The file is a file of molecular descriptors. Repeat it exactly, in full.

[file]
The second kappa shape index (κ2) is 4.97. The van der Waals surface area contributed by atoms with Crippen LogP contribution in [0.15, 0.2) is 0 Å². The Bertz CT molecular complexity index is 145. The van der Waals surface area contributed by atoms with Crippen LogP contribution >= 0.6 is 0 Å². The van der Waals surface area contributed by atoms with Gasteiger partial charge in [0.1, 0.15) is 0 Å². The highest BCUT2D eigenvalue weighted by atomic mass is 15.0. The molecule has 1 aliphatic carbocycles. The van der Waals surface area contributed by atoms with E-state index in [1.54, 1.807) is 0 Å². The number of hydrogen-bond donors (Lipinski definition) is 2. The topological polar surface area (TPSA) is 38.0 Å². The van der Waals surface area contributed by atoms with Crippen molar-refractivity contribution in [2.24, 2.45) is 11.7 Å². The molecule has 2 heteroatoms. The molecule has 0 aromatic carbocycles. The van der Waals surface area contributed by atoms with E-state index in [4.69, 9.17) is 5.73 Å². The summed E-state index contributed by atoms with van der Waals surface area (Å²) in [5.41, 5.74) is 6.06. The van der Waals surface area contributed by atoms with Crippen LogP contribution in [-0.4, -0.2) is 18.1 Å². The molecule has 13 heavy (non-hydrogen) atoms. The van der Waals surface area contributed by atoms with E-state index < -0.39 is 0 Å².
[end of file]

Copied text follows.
The second kappa shape index (κ2) is 4.97. The van der Waals surface area contributed by atoms with Crippen LogP contribution in [0.15, 0.2) is 0 Å². The Bertz CT molecular complexity index is 145. The van der Waals surface area contributed by atoms with Crippen LogP contribution >= 0.6 is 0 Å². The van der Waals surface area contributed by atoms with Gasteiger partial charge in [0.1, 0.15) is 0 Å². The highest BCUT2D eigenvalue weighted by atomic mass is 15.0. The molecule has 1 aliphatic carbocycles. The van der Waals surface area contributed by atoms with E-state index in [1.54, 1.807) is 0 Å². The number of hydrogen-bond donors (Lipinski definition) is 2. The topological polar surface area (TPSA) is 38.0 Å². The van der Waals surface area contributed by atoms with Crippen molar-refractivity contribution in [2.24, 2.45) is 11.7 Å². The molecule has 2 heteroatoms. The molecule has 0 aromatic carbocycles. The van der Waals surface area contributed by atoms with E-state index in [4.69, 9.17) is 5.73 Å². The summed E-state index contributed by atoms with van der Waals surface area (Å²) in [5.41, 5.74) is 6.06. The van der Waals surface area contributed by atoms with Crippen LogP contribution in [-0.4, -0.2) is 18.1 Å². The molecule has 13 heavy (non-hydrogen) atoms. The van der Waals surface area contributed by atoms with E-state index < -0.39 is 0 Å².